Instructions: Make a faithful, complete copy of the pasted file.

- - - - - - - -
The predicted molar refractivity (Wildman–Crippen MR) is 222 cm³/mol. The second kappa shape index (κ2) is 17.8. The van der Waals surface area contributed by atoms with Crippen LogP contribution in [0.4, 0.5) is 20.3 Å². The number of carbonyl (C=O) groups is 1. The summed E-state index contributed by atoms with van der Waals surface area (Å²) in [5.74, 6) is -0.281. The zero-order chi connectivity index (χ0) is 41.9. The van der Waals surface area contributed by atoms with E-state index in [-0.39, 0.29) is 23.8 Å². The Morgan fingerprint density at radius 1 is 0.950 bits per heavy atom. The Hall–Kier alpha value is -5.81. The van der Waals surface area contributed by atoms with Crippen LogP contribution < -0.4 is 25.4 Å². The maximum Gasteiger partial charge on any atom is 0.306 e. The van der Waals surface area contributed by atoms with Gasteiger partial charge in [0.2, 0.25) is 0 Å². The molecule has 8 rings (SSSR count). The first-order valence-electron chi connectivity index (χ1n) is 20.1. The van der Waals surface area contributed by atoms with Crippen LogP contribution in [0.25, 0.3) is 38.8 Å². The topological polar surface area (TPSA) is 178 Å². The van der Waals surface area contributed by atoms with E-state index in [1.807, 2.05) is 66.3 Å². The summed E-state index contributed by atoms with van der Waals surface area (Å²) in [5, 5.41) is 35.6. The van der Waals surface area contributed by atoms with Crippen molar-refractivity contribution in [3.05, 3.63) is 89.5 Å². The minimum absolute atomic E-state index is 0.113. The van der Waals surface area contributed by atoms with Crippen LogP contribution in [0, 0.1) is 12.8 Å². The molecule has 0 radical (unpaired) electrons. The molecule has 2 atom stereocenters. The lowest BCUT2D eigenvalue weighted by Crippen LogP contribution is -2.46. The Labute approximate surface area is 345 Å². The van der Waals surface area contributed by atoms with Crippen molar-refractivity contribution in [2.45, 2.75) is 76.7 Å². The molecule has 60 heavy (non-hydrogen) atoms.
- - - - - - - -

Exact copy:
The predicted molar refractivity (Wildman–Crippen MR) is 222 cm³/mol. The second kappa shape index (κ2) is 17.8. The van der Waals surface area contributed by atoms with Crippen LogP contribution in [0.4, 0.5) is 20.3 Å². The number of carbonyl (C=O) groups is 1. The summed E-state index contributed by atoms with van der Waals surface area (Å²) in [5.74, 6) is -0.281. The zero-order chi connectivity index (χ0) is 41.9. The van der Waals surface area contributed by atoms with E-state index in [-0.39, 0.29) is 23.8 Å². The Morgan fingerprint density at radius 1 is 0.950 bits per heavy atom. The Hall–Kier alpha value is -5.81. The van der Waals surface area contributed by atoms with Crippen LogP contribution < -0.4 is 25.4 Å². The maximum Gasteiger partial charge on any atom is 0.306 e. The van der Waals surface area contributed by atoms with Gasteiger partial charge in [0.2, 0.25) is 0 Å². The molecule has 8 rings (SSSR count). The first-order valence-electron chi connectivity index (χ1n) is 20.1. The van der Waals surface area contributed by atoms with Crippen LogP contribution in [0.25, 0.3) is 38.8 Å². The topological polar surface area (TPSA) is 178 Å². The van der Waals surface area contributed by atoms with E-state index in [1.807, 2.05) is 66.3 Å². The summed E-state index contributed by atoms with van der Waals surface area (Å²) in [5, 5.41) is 35.6. The van der Waals surface area contributed by atoms with Crippen molar-refractivity contribution in [3.05, 3.63) is 89.5 Å². The minimum absolute atomic E-state index is 0.113. The van der Waals surface area contributed by atoms with Crippen LogP contribution in [0, 0.1) is 12.8 Å². The molecule has 0 radical (unpaired) electrons. The molecule has 2 atom stereocenters. The lowest BCUT2D eigenvalue weighted by Crippen LogP contribution is -2.46. The Labute approximate surface area is 345 Å². The van der Waals surface area contributed by atoms with Crippen molar-refractivity contribution in [2.45, 2.75) is 76.7 Å². The molecule has 60 heavy (non-hydrogen) atoms.